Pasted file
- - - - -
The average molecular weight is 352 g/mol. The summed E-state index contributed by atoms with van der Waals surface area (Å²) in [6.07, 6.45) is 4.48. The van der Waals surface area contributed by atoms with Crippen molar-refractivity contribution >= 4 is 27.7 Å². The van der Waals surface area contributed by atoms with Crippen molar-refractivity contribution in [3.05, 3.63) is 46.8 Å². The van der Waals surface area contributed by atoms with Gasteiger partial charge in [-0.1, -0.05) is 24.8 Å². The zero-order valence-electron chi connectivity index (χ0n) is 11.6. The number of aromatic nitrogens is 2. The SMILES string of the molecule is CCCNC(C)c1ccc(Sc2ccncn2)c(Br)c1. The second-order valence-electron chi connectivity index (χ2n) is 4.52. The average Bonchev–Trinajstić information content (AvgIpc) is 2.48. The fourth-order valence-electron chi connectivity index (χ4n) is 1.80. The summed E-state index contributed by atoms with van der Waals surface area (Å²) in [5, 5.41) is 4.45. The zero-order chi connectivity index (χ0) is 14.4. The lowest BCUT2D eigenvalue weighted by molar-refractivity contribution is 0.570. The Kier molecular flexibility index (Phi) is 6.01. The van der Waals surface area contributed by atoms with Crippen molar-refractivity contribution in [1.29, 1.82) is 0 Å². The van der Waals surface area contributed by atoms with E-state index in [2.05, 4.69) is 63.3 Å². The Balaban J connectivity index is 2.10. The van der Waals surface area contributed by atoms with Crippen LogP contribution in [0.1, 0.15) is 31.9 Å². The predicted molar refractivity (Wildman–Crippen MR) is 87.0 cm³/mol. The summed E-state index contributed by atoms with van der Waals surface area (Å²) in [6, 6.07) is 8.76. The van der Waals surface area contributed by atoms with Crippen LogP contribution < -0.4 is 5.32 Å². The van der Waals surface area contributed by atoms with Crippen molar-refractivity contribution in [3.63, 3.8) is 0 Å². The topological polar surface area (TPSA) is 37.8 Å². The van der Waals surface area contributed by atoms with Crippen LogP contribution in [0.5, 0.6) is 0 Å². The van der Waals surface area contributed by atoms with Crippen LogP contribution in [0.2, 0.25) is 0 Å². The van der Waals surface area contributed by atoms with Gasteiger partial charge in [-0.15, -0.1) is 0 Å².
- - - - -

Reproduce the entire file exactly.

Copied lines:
The average molecular weight is 352 g/mol. The summed E-state index contributed by atoms with van der Waals surface area (Å²) in [6.07, 6.45) is 4.48. The van der Waals surface area contributed by atoms with Crippen molar-refractivity contribution >= 4 is 27.7 Å². The van der Waals surface area contributed by atoms with Crippen molar-refractivity contribution in [3.05, 3.63) is 46.8 Å². The van der Waals surface area contributed by atoms with Gasteiger partial charge in [-0.1, -0.05) is 24.8 Å². The zero-order valence-electron chi connectivity index (χ0n) is 11.6. The number of aromatic nitrogens is 2. The SMILES string of the molecule is CCCNC(C)c1ccc(Sc2ccncn2)c(Br)c1. The second-order valence-electron chi connectivity index (χ2n) is 4.52. The average Bonchev–Trinajstić information content (AvgIpc) is 2.48. The fourth-order valence-electron chi connectivity index (χ4n) is 1.80. The summed E-state index contributed by atoms with van der Waals surface area (Å²) in [5, 5.41) is 4.45. The zero-order chi connectivity index (χ0) is 14.4. The lowest BCUT2D eigenvalue weighted by molar-refractivity contribution is 0.570. The Kier molecular flexibility index (Phi) is 6.01. The van der Waals surface area contributed by atoms with Crippen molar-refractivity contribution in [1.29, 1.82) is 0 Å². The van der Waals surface area contributed by atoms with E-state index in [2.05, 4.69) is 63.3 Å². The Balaban J connectivity index is 2.10. The van der Waals surface area contributed by atoms with Crippen LogP contribution in [0.1, 0.15) is 31.9 Å². The predicted molar refractivity (Wildman–Crippen MR) is 87.0 cm³/mol. The summed E-state index contributed by atoms with van der Waals surface area (Å²) in [6, 6.07) is 8.76. The van der Waals surface area contributed by atoms with Crippen LogP contribution < -0.4 is 5.32 Å². The van der Waals surface area contributed by atoms with Crippen molar-refractivity contribution in [3.63, 3.8) is 0 Å². The topological polar surface area (TPSA) is 37.8 Å². The van der Waals surface area contributed by atoms with Crippen LogP contribution in [0.5, 0.6) is 0 Å². The van der Waals surface area contributed by atoms with Crippen LogP contribution in [0.2, 0.25) is 0 Å². The van der Waals surface area contributed by atoms with Gasteiger partial charge in [-0.15, -0.1) is 0 Å².